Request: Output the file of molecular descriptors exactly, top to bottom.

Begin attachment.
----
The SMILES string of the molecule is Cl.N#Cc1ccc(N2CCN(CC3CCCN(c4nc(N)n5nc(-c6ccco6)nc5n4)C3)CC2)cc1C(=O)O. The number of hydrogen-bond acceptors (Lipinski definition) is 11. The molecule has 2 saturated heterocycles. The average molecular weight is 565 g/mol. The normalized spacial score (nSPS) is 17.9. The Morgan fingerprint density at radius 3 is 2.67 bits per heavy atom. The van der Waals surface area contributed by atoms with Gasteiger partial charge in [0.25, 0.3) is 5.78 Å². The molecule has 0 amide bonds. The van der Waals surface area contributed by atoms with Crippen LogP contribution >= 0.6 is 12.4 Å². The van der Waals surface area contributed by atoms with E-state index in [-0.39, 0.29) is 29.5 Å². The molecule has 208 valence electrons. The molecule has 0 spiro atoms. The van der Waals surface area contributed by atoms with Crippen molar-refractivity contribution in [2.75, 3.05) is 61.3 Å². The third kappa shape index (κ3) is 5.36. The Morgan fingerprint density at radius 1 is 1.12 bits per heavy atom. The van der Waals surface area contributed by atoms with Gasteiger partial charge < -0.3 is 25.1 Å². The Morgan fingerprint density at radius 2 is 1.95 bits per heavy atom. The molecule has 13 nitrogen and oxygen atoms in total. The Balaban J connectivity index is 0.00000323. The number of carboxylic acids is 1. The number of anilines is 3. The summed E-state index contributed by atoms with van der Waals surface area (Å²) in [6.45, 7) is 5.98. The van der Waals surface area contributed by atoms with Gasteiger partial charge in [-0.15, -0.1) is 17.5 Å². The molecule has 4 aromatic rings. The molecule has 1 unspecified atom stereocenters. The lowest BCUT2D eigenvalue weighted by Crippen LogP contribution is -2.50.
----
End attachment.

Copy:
The SMILES string of the molecule is Cl.N#Cc1ccc(N2CCN(CC3CCCN(c4nc(N)n5nc(-c6ccco6)nc5n4)C3)CC2)cc1C(=O)O. The number of hydrogen-bond acceptors (Lipinski definition) is 11. The molecule has 2 saturated heterocycles. The average molecular weight is 565 g/mol. The normalized spacial score (nSPS) is 17.9. The Morgan fingerprint density at radius 3 is 2.67 bits per heavy atom. The van der Waals surface area contributed by atoms with Gasteiger partial charge in [0.25, 0.3) is 5.78 Å². The molecule has 0 amide bonds. The van der Waals surface area contributed by atoms with Crippen LogP contribution >= 0.6 is 12.4 Å². The van der Waals surface area contributed by atoms with E-state index in [-0.39, 0.29) is 29.5 Å². The molecule has 208 valence electrons. The molecule has 0 spiro atoms. The van der Waals surface area contributed by atoms with Crippen molar-refractivity contribution in [2.75, 3.05) is 61.3 Å². The third kappa shape index (κ3) is 5.36. The Morgan fingerprint density at radius 1 is 1.12 bits per heavy atom. The van der Waals surface area contributed by atoms with Gasteiger partial charge < -0.3 is 25.1 Å². The Morgan fingerprint density at radius 2 is 1.95 bits per heavy atom. The molecule has 13 nitrogen and oxygen atoms in total. The Balaban J connectivity index is 0.00000323. The number of carboxylic acids is 1. The number of anilines is 3. The summed E-state index contributed by atoms with van der Waals surface area (Å²) in [6.45, 7) is 5.98. The van der Waals surface area contributed by atoms with Gasteiger partial charge in [-0.15, -0.1) is 17.5 Å². The molecule has 4 aromatic rings. The molecule has 1 unspecified atom stereocenters. The lowest BCUT2D eigenvalue weighted by Crippen LogP contribution is -2.50.